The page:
Declan Kidney's reign as Ireland coach came to an ignominious end in April as an injury-hit Irish side crashed to a 22-15 defeat against Italy in Rome. It was a sad end to a glorious five years but the time had come to move in a new direction.
And so when Ireland face the U.S. Eagles in Houston on Saturday, it will be the dawn of a new era: the Joe Schmidt era. And while the man himself may not be at the helm just yet, one can't help but feel he's already pulling the strings behind the scenes.
With 10 starters on tour with the British and Irish Lions in Australia and a few others recuperating at home after a long season, this is a chance for a host of youngsters to make their mark.
Here's a quick look at a few of the players to keep an eye on.
At just 19 years old, he's two years removed from being allowed to enjoy some champagne on his debut in Houston. Somehow I doubt that will dampen his mood.
It's been a swift rise to the top for the young man from Athlone who will be the first teenager to earn a full cap for Ireland in the professional era.
Just over a year ago he was powering Marist College to their first Connacht Senior Cup title in over 30 years. Now he's making his Ireland debut having already faced the likes of Biarritz and Harlequins in the Heineken Cup.
A powerful and elusive ball-carrier, he will be looking to attack if the Eagles are sloppy with their kicking, while at 6'3" and with a background in Gaelic football, he should be secure under the high ball.
His time at full-back might be short-lived as many believe he may be the man who will eventually replace Brian O'Driscoll in the centre.
That's next year's problem, though, so for the time being let's enjoy the reigning IRUPA Young Player of the Year as he makes his first strides in the international game.
The latest player off the Ulster Academy production line (more on that later) is the 20-year-old Olding who will line up at inside centre.
Having made his debut back in 2011 he faded into the background as first Paddy Jackson and then Luke Marshall burst onto the scene.
In the end it was an injury to Marshall that gave him a second crack at the whip, and he hasn't looked back since.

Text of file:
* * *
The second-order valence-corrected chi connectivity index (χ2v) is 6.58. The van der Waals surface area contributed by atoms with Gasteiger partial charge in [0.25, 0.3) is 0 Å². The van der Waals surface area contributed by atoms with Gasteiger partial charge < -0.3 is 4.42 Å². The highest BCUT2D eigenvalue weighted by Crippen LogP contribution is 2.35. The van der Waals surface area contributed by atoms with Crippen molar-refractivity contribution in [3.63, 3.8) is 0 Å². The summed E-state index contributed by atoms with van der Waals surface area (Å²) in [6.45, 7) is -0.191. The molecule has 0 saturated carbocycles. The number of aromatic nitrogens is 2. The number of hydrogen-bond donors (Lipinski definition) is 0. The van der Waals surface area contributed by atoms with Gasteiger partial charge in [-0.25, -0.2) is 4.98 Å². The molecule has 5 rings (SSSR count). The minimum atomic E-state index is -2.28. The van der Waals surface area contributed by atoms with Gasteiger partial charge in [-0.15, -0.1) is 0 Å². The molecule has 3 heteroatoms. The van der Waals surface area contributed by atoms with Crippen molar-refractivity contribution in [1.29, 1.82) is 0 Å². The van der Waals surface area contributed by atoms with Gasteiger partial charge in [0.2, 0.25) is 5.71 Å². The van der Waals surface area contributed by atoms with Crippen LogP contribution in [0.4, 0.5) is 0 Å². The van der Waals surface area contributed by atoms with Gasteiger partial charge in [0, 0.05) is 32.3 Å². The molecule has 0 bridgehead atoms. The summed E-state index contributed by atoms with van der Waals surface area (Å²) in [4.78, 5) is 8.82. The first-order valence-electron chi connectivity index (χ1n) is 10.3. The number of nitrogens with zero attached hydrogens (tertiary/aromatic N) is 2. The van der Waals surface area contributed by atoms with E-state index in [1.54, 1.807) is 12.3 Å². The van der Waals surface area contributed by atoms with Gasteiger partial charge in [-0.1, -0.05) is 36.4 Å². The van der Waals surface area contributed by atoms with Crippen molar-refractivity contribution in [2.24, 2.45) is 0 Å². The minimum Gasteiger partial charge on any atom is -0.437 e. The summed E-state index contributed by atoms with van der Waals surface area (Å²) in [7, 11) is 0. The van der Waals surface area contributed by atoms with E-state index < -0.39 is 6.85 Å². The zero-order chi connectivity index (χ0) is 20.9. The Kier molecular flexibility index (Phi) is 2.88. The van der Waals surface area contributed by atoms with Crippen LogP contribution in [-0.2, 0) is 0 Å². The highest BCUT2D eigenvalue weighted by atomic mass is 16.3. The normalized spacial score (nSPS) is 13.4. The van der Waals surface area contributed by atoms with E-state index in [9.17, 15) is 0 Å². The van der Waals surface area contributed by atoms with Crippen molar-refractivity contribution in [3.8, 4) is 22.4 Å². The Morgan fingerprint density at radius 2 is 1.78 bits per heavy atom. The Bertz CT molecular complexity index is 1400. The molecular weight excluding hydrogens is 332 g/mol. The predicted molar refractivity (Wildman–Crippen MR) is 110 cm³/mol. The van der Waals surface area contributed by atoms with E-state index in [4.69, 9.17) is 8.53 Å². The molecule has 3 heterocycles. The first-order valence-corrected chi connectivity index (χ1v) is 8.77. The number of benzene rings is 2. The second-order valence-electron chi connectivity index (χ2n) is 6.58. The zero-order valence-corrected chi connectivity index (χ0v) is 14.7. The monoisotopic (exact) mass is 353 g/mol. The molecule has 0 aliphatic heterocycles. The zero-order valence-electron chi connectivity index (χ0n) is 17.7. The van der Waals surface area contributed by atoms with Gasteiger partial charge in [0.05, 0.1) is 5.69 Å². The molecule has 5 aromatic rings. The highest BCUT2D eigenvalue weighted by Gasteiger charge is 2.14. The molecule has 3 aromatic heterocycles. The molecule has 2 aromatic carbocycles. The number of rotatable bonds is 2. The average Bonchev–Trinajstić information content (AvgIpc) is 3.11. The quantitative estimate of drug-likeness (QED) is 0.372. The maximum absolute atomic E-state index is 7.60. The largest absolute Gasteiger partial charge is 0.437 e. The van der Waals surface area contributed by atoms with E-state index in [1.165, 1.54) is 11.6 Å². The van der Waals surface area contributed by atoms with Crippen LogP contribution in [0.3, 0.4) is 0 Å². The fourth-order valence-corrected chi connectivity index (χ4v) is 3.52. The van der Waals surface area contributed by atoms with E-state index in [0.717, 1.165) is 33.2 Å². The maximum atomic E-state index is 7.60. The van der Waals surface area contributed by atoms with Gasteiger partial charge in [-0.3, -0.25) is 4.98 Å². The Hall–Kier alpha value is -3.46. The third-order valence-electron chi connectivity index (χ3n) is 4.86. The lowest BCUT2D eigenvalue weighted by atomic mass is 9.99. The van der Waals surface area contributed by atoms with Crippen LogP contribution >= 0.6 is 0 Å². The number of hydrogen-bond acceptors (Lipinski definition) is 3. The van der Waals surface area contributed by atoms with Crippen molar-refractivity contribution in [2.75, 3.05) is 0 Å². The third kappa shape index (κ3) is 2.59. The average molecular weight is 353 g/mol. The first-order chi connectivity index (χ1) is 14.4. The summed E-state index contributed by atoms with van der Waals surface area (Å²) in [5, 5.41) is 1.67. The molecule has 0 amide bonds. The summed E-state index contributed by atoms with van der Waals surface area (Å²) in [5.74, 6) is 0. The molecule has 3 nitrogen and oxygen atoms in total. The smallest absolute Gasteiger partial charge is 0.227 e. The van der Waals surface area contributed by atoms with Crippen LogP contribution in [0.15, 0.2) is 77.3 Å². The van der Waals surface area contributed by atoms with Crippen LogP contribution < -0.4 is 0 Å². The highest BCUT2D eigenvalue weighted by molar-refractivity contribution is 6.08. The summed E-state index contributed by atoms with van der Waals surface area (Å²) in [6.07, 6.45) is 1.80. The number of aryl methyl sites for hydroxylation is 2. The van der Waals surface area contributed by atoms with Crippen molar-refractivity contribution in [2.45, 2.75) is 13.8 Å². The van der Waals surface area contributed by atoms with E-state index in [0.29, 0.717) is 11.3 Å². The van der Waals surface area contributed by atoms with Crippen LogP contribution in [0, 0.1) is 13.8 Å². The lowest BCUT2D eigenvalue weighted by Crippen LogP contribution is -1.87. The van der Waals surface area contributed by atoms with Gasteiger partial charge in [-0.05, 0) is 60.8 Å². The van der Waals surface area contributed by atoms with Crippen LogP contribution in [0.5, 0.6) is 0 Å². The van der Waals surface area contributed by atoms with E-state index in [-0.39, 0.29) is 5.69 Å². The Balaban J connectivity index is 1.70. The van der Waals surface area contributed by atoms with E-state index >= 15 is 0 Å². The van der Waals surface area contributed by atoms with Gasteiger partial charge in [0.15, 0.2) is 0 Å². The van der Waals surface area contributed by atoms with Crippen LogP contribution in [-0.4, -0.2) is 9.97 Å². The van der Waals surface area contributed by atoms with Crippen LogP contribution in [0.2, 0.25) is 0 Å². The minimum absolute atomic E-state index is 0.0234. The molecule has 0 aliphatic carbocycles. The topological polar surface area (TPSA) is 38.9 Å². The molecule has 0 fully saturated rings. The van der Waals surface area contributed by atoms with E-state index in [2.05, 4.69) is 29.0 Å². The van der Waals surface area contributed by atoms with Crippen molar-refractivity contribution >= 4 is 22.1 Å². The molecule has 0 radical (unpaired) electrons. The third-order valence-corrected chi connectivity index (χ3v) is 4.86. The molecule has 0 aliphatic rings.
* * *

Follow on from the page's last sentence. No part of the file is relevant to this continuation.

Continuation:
He scored a string of tries during the run-in of the 2013 season as Ulster weathered an injury crisis in the centre.
A second five-eighth in the old-school mold, he is more a ball player at 12 than a hit-it-up merchant that has become the norm in the modern game.
Surprisingly he is a decent defender for his size, relying on the age-old tactic of taking his man low and early.
He makes up for his lack of bulk with an fantastic stepping ability. He glides past tacklers, often making them look stupid (go to the 1:40 mark of this YouTube video), and has the pace to pull away from chasers.
If he and Ian Madigan click, Saturday could be a really exciting game for all in attendance.
While he's no spring chicken, having made his Leinster debut back in 2009, he rise to prominence this season has been meteoric.
Sexton had been the driving force as Leinster became arguably the greatest team in the history of the Heineken Cup. Was it the end of an era?
While hardcore fans had long been fond of his ability, not many saw Madigan as the long-term solution.
But in the face of huge pressure Madigan played some fantastic rugby, and by the end of the season the issue was not who would replace Sexton but how to fit the duo into the same team.
Reared in the hallowed halls of the famous rugby nursery at Blackrock College, he plays the game with a real sense of abandon. But he has backed his flamboyance up by delivering when it matters.
Purists will gasp as he attempts a deft chip from behind his own line, but he gets fans on their feet and has become a real fan favourite in no time. A local pub has gone so far as to brand its beer garden Madigan Square Garden.
He's shined under immense pressure before and, at 24, knows this is a chance he has to take with both hands. Expect fireworks.
The baby in an experienced (domestically at least) Irish pack is another young Ulsterman. And at while 21 years old, he doesn't look much older than 18.
In recent years Ulster have breed a string of hard-hitting blindside flankers, and while at 6'6" his long-term position is likely in the second row, he is cut from the same stone.
Having burst onto the scene during the 2012 Under-20 World Cup, he has passed each step up in quality with flying colours.
On top of being a physical defender he is dynamic with ball in hand, as Saracens will attest to.
The likes of Jackson, Marshall, Olding and Henderson all bursting onto the scene is a great thing for Irish rugby.
They have a great friendship and will help each other grow into the international game. And one can't help but think that they all play to honour their fallen teammate, Nevin Spence.
At a young age they have all seen how tragic life can be. When they play, they don't just honour themselves but they honour his memory,